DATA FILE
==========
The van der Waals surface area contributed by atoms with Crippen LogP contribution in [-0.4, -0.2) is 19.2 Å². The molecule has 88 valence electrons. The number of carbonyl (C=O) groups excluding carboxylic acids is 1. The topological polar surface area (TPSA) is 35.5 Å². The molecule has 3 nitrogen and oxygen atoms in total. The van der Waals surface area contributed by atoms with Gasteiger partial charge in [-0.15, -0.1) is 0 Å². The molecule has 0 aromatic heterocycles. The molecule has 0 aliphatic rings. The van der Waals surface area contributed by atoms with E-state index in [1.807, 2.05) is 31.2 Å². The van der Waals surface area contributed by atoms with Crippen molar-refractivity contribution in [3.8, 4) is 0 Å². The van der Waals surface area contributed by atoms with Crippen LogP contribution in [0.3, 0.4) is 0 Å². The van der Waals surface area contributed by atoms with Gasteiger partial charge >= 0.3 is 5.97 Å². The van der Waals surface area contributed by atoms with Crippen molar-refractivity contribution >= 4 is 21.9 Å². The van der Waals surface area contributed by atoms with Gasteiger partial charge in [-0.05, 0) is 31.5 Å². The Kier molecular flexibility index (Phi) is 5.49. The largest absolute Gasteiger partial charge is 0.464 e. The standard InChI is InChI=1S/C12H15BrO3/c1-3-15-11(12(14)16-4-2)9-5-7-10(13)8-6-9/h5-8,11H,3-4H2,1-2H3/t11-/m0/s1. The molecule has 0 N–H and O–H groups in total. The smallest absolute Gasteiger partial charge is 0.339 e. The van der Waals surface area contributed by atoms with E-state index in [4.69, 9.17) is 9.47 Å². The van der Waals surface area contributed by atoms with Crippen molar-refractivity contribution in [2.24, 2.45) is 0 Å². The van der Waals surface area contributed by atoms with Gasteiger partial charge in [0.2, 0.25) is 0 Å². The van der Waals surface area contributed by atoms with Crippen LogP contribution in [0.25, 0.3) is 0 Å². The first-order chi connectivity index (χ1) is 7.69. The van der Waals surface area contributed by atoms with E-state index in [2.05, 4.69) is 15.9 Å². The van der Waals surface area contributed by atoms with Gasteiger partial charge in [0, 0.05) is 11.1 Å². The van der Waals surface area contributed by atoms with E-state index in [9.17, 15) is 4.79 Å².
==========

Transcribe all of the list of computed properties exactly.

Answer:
The van der Waals surface area contributed by atoms with Crippen LogP contribution in [-0.4, -0.2) is 19.2 Å². The molecule has 88 valence electrons. The number of carbonyl (C=O) groups excluding carboxylic acids is 1. The topological polar surface area (TPSA) is 35.5 Å². The molecule has 3 nitrogen and oxygen atoms in total. The van der Waals surface area contributed by atoms with Gasteiger partial charge in [-0.15, -0.1) is 0 Å². The molecule has 0 aromatic heterocycles. The molecule has 0 aliphatic rings. The van der Waals surface area contributed by atoms with E-state index in [1.807, 2.05) is 31.2 Å². The van der Waals surface area contributed by atoms with Crippen molar-refractivity contribution in [3.8, 4) is 0 Å². The van der Waals surface area contributed by atoms with Crippen LogP contribution in [0.3, 0.4) is 0 Å². The van der Waals surface area contributed by atoms with Gasteiger partial charge >= 0.3 is 5.97 Å². The van der Waals surface area contributed by atoms with Crippen molar-refractivity contribution >= 4 is 21.9 Å². The van der Waals surface area contributed by atoms with Gasteiger partial charge in [-0.05, 0) is 31.5 Å². The Kier molecular flexibility index (Phi) is 5.49. The largest absolute Gasteiger partial charge is 0.464 e. The standard InChI is InChI=1S/C12H15BrO3/c1-3-15-11(12(14)16-4-2)9-5-7-10(13)8-6-9/h5-8,11H,3-4H2,1-2H3/t11-/m0/s1. The molecule has 0 N–H and O–H groups in total. The smallest absolute Gasteiger partial charge is 0.339 e. The van der Waals surface area contributed by atoms with E-state index in [4.69, 9.17) is 9.47 Å². The van der Waals surface area contributed by atoms with Crippen molar-refractivity contribution in [2.24, 2.45) is 0 Å². The van der Waals surface area contributed by atoms with Gasteiger partial charge in [0.2, 0.25) is 0 Å². The van der Waals surface area contributed by atoms with Crippen LogP contribution in [0.25, 0.3) is 0 Å². The first-order chi connectivity index (χ1) is 7.69. The van der Waals surface area contributed by atoms with E-state index in [2.05, 4.69) is 15.9 Å². The van der Waals surface area contributed by atoms with Gasteiger partial charge in [0, 0.05) is 11.1 Å². The van der Waals surface area contributed by atoms with E-state index in [9.17, 15) is 4.79 Å².